Atlantihyla panchoi, also known as the Guatemala stream frog, is a species of frog in the family Hylidae. It is endemic to eastern Guatemala and is only known from three localities in the Sierra de las Minas and Montañas del Mico ranges. The specific name panchoi honors Laurence Cooper "Don Pancho" Stuart , an American herpetologist.
Terrestrial animals are animals that live predominantly or entirely on land (e.g., cats, ants, snails), as compared with aquatic animals, which liv...
Oviparous animals are female animals that lay their eggs, with little or no other embryonic development within the mother. This is the reproductive...
Jumping (saltation) can be distinguished from running, galloping, and other gaits where the entire body is temporarily airborne by the relatively l...
NoNot a migrant
Animals that do not make seasonal movements and stay in their native home ranges all year round are called not migrants or residents.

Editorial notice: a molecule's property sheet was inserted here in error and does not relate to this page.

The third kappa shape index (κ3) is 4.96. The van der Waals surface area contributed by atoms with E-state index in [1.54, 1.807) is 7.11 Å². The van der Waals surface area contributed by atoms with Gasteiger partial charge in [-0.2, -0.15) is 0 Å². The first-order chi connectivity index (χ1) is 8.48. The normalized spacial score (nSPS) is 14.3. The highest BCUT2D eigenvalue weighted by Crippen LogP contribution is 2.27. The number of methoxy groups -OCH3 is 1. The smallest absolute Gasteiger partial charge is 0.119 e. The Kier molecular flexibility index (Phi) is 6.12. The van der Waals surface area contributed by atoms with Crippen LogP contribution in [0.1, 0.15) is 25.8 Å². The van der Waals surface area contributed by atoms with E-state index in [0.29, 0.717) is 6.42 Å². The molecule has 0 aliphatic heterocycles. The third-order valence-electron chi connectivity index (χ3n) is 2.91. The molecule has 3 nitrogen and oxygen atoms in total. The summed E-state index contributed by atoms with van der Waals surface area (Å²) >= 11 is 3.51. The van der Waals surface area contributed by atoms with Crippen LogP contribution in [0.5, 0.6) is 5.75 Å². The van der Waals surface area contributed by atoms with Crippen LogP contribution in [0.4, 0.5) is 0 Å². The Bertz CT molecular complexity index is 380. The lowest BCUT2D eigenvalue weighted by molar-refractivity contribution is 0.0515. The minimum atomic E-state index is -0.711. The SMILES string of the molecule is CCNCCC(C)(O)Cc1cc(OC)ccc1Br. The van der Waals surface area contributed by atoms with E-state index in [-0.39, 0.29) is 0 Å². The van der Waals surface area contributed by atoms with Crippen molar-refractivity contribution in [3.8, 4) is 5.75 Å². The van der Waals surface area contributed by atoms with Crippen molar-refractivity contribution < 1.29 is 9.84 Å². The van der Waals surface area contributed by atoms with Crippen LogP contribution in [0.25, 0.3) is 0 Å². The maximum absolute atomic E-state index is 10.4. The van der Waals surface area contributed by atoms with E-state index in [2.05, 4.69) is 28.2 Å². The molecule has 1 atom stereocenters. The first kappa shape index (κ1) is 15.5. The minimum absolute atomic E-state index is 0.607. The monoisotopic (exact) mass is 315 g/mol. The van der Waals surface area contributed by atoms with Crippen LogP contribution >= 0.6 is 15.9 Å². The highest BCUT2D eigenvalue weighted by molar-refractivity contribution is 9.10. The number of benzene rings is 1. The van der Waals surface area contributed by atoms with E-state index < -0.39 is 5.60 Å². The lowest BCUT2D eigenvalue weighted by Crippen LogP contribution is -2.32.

Adult males measure 31–34 mm (1.2–1.3 in) and adult females, based on a single specimen, 37 mm (1.5 in) in snout–vent length. The snout is rounded but has a pointed tip in dorsal view because of a vertical rostral keel. The tympanum is round but its upper edge is obscured by the heavy supratympanic fold. The fingers bear large discs and are up to about half webbed. The toes are almost fully webbed and bear discs somewhat smaller than the fingers ones. The dorsal ground color is grayish tan with green flecks (especially prominent on the eyelids, sometimes completely ringed by them) and darker brown mottling, or dark brown with darker gray brown markings. There is a white stripe on the edge of the upper lip and a white spot below the eye. A distinctive white stripe runs from above axilla along the flanks to the groin, becoming fragmented posteriorly. The throat, chest, belly and ventral surfaces of the limbs are pale yellow with scattered dark brown flecks. The iris is blood orange.Show More
A tadpole of Gosner stage 30 measures 43 mm (1.7 in) in total length, of which almost three quarters is the tail.Show Less